Discover Therapy for a Better Life

My Heart is Scaring Me - Cardiac Health Anxiety

My Heart is Scaring Me - Cardiac Health Anxiety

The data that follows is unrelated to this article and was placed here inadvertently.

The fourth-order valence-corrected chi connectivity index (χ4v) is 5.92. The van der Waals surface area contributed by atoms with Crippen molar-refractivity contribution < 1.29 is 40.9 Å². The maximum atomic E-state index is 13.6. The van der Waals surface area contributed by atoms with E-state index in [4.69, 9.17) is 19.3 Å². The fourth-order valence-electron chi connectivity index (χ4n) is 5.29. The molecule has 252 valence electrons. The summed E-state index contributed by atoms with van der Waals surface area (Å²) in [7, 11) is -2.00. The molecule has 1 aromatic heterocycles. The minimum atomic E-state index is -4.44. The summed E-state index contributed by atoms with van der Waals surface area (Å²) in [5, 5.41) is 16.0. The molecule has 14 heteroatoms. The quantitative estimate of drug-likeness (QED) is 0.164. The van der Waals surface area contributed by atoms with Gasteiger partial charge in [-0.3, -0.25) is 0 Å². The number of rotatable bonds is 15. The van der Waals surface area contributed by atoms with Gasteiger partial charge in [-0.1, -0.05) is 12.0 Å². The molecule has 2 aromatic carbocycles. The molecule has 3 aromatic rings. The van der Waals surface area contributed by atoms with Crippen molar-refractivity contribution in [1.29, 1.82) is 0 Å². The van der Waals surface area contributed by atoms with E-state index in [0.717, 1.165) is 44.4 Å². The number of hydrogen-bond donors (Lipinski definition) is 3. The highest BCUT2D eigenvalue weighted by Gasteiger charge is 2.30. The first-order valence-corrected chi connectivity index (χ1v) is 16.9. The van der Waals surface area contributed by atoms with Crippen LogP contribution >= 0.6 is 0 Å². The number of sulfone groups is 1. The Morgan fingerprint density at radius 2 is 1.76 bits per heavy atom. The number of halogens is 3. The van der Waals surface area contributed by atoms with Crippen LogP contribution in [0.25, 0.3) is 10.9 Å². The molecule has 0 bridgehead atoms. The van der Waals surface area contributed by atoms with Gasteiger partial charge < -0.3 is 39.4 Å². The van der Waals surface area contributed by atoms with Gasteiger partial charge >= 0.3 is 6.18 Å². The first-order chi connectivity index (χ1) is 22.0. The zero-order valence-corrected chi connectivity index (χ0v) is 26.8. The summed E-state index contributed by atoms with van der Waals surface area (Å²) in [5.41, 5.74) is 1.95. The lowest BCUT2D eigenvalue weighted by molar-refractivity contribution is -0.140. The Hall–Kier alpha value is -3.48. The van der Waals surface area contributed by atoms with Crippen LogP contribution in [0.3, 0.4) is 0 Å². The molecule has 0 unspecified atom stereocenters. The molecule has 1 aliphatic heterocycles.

Josh came to me in distress. He looked at me and said, “My heart is scaring me”. He had been to the emergency room multiple times in the past year with the same symptoms: sharp chest pain, cardiac arrythmia and palpitations. Many clients are referred to my practice from cardiologists and local emergency rooms for heart related health anxiety or cardiac phobia. Josh was one of those clients.